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[[2012 AMC 12B Problems/Problem 22|Solution]]

Revision as of 23:41, 24 February 2012

2012 AMC 12B (Answer Key)
Printable version: Wiki | AoPS ResourcesPDF

Instructions

  1. This is a 25-question, multiple choice test. Each question is followed by answers marked A, B, C, D and E. Only one of these is correct.
  2. You will receive 6 points for each correct answer, 2.5 points for each problem left unanswered if the year is before 2006, 1.5 points for each problem left unanswered if the year is after 2006, and 0 points for each incorrect answer.
  3. No aids are permitted other than scratch paper, graph paper, ruler, compass, protractor and erasers (and calculators that are accepted for use on the test if before 2006. No problems on the test will require the use of a calculator).
  4. Figures are not necessarily drawn to scale.
  5. You will have 75 minutes working time to complete the test.
1 2 3 4 5 6 7 8 9 10 11 12 13 14 15 16 17 18 19 20 21 22 23 24 25

Problem 1

Each third-grade classroom at Pearl Creek Elementary has 18 students and 2 pet rabbits. How many more students than rabbits are there in all 4 of the third-grade classrooms?

$\textbf{(A)}\ 48\qquad\textbf{(B)}\ 56\qquad\textbf{(C)}\ 64\qquad\textbf{(D)}\ 72\qquad\textbf{(E)}\ 80$

Solution

Problem 2

A circle of radius 5 is inscribed in a rectangle as shown. The ratio of the length of the rectangle to its width is 2:1. What is the area of the rectangle?

$\textbf{(A)}\ 50\qquad\textbf{(B)}\ 100\qquad\textbf{(C)}\ 125\qquad\textbf{(D)}\ 150\qquad\textbf{(E)}\ 200$

Solution

Problem 3

For a science project, Sammy observed a chipmunk and squirrel stashing acorns in holes. The chipmunk hid 3 acorns in each of the holes it dug. The squirrel hid 4 acorns in each of the holes it dug. They each hid the same number of acorns, although the squirrel needed 4 fewer holes. How many acorns did the chipmunk hide?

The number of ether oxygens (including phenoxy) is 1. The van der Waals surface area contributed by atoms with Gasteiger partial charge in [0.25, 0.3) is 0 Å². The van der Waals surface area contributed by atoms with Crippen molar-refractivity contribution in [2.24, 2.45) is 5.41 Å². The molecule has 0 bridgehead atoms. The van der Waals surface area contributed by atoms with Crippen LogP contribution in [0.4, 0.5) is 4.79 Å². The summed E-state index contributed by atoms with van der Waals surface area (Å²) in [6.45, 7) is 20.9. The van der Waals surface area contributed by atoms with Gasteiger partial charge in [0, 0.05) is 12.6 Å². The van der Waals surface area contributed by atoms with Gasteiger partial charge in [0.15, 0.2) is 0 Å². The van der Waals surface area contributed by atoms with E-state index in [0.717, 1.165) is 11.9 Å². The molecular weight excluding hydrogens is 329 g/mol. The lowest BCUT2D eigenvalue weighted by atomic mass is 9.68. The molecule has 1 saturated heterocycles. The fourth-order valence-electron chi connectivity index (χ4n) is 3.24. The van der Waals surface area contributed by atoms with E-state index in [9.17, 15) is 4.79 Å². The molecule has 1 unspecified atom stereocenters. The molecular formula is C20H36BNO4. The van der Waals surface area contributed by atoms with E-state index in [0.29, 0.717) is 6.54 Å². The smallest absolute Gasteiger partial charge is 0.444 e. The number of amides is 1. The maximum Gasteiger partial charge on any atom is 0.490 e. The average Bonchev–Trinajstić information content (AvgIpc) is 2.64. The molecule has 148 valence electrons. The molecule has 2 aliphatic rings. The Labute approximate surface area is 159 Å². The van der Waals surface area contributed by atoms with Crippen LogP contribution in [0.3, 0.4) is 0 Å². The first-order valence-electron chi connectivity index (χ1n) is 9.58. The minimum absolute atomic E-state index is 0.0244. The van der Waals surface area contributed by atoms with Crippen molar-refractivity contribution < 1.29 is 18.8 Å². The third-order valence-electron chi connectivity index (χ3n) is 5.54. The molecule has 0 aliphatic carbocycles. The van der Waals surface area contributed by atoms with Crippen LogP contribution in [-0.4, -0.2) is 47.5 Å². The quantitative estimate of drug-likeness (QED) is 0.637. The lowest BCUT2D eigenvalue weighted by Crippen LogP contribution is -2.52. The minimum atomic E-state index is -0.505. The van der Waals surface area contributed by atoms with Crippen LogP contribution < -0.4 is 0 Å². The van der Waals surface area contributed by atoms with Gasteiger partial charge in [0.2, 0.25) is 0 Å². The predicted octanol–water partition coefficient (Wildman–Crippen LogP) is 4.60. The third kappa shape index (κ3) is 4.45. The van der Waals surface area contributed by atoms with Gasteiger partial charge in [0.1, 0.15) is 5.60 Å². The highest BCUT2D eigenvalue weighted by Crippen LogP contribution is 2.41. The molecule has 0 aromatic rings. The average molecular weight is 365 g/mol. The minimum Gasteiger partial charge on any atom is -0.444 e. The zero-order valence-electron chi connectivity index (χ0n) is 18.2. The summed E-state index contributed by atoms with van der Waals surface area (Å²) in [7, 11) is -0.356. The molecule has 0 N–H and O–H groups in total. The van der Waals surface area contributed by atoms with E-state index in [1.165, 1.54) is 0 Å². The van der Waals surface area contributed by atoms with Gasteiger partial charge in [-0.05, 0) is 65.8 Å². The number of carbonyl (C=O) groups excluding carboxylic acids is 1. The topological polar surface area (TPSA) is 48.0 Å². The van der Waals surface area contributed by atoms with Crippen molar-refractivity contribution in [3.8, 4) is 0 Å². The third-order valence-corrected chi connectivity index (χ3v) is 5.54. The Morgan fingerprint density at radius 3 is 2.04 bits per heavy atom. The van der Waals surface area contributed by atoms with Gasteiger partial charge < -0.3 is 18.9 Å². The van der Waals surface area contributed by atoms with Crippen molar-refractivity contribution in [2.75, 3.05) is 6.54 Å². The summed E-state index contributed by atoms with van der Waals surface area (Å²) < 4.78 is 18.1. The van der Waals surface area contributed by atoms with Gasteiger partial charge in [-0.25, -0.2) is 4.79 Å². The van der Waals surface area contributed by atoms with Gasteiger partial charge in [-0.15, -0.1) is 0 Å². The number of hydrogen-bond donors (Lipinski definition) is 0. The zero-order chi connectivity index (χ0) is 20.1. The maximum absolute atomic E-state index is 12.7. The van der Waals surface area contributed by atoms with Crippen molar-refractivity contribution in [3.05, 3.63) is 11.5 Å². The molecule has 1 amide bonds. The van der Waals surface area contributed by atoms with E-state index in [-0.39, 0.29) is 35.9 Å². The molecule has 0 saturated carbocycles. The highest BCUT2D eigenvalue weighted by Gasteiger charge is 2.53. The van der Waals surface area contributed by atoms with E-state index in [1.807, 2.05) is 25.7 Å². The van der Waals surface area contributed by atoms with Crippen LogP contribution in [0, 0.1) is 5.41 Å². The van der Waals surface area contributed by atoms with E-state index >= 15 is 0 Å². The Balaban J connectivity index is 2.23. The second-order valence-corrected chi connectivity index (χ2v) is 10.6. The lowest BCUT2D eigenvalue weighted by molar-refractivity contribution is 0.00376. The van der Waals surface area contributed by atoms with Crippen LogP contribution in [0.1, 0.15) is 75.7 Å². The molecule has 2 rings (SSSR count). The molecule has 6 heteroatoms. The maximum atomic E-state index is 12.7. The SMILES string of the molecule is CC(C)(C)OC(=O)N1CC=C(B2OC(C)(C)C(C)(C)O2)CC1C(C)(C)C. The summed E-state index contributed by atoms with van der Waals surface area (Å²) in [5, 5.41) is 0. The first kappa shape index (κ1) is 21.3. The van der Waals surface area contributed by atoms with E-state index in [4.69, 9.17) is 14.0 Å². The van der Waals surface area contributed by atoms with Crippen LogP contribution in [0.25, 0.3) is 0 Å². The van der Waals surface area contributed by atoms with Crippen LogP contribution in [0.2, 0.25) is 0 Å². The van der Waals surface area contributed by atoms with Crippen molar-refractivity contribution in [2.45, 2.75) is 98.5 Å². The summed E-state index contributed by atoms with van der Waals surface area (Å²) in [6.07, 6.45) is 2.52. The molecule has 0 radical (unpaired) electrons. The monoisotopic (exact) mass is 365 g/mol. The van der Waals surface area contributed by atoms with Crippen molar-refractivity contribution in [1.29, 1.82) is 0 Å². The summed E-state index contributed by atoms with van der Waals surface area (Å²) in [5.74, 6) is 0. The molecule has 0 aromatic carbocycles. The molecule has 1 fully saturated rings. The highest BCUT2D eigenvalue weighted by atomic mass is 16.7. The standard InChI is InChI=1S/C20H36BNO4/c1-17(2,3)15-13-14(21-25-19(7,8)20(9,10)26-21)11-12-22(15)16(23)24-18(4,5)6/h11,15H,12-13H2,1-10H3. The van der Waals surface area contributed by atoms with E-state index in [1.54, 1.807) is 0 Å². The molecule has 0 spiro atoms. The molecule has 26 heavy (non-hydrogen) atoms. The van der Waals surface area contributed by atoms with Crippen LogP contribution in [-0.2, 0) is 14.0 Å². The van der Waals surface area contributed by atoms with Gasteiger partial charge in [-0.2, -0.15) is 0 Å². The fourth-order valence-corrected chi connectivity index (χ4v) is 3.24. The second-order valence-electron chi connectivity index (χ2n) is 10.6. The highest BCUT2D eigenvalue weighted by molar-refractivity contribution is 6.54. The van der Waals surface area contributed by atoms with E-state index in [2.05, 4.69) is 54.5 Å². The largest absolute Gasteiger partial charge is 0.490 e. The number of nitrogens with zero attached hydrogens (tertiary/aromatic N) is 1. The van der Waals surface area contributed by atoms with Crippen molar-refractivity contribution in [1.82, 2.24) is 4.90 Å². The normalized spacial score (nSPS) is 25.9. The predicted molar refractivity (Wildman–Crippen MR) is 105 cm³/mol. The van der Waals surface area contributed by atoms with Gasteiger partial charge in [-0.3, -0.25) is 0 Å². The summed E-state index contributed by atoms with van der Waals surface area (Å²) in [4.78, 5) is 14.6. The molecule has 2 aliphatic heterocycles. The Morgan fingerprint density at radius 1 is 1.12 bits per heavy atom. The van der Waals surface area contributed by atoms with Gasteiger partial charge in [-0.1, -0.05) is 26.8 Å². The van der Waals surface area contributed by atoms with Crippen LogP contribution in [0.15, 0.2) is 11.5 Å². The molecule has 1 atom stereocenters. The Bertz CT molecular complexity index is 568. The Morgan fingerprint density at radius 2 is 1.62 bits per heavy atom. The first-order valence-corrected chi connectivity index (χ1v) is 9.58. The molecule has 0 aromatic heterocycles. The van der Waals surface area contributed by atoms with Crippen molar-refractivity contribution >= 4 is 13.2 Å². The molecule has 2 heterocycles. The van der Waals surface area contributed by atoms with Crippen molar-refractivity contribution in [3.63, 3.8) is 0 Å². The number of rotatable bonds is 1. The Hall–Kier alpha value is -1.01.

$\textbf{(A)}\ 30\qquad\textbf{(B)}\ 36\qquad\textbf{(C)}\ 42\qquad\textbf{(D)}\ 48\qquad\textbf{(E)}\ 54$

Solution

Problem 4

Suppose that the euro is worth 1.30 dollars. If Diana has 500 dollars and Etienne has 400 euros, by what percent is the value of Etienne's money greater that the value of Diana's money?

$\textbf{(A)}\ 2\qquad\textbf{(B)}\ 4\qquad\textbf{(C)}\ 6.5\qquad\textbf{(D)}\ 8\qquad\textbf{(E)}\ 13$

Solution

Problem 5

Two integers have a sum of 26. when two more integers are added to the first two, the sum is 41. Finally, when two more integers are added to the sum of the previous 4 integers, the sum is 57. What is the minimum number of even integers among the 6 integers?

$\textbf{(A)}\ 1\qquad\textbf{(B)}\ 2\qquad\textbf{(C)}\ 3\qquad\textbf{(D)}\ 4\qquad\textbf{(E)}\ 5$

Solution

Problem 6

In order to estimate the value of $x-y$ where $x$ and $y$ are real numbers with $x > y > 0$, Xiaoli rounded $x$ up by a small amount, rounded $y$ down by the same amount, and then subtracted her rounded values. Which of the following statements is necessarily correct?

$\textbf{(A)}\ \text{Her estimate is larger than }x-y$

$\textbf{(B)}\ \text{Her estimate is smaller than }x-y$

$\textbf{(C)}\ \text{Her estimate equals }x-y$

$\textbf{(D)}\ \text{Her estimate equals }y - x$

$\textbf{(E)}\ \text{Her estimate is 0}$

Solution

Problem 7

Small lights are hung on a string 6 inches apart in the order red, red, green, green, green, red, red, green, green, green, and so on continuing this pattern of 2 red lights followed by 3 green lights. How many feet separate the 3rd red light and the 21st red light?

Note: 1 foot is equal to 12 inches.

$\textbf{(A)}\ 18\qquad\textbf{(B)}\ 18.5\qquad\textbf{(C)}\ 20\qquad\textbf{(D)}\ 20.5\qquad\textbf{(E)}\ 22.5$

Solution

Problem 8

A dessert chef prepares the dessert for every day of a week starting with Sunday. The dessert each day is either cake, pie, ice cream, or pudding. The same dessert may not be served two days in a row. There must be cake on Friday because of a birthday. How many different dessert menus for the week are possible?

$\textbf{(A)}\ 729\qquad\textbf{(B)}\ 972\qquad\textbf{(C)}\ 1024\qquad\textbf{(D)}\ 2187\qquad\textbf{(E)}\ 2304$

Solution

Problem 9

It takes Clea 60 seconds to walk down an escalator when it is not moving, and 24 seconds when it is moving. How seconds would it take Clea to ride the escalator down when she is not walking?

$\textbf{(A)}\ 36\qquad\textbf{(B)}\ 40\qquad\textbf{(C)}\ 42\qquad\textbf{(D)}\ 48\qquad\textbf{(E)}\ 52$

Solution

Problem 10

What is the area of the polygon whose vertices are the points of intersection of the curves $x^2 + y^2 =25$ and $(x-4)^2 + 9y^2 = 81$?

$\textbf{(A)}\ 24\qquad\textbf{(B)}\ 27\qquad\textbf{(C)}\ 36\qquad\textbf{(D)}\ 37.5\qquad\textbf{(E)}\ 42$

Solution

Problem 11

In the equation below, $A$ and $B$ are consecutive positive integers, and $A$, $B$, and $A+B$ represent number bases: \[132_A+43_B=69_{A+B}.\] What is $A+B$?

Solution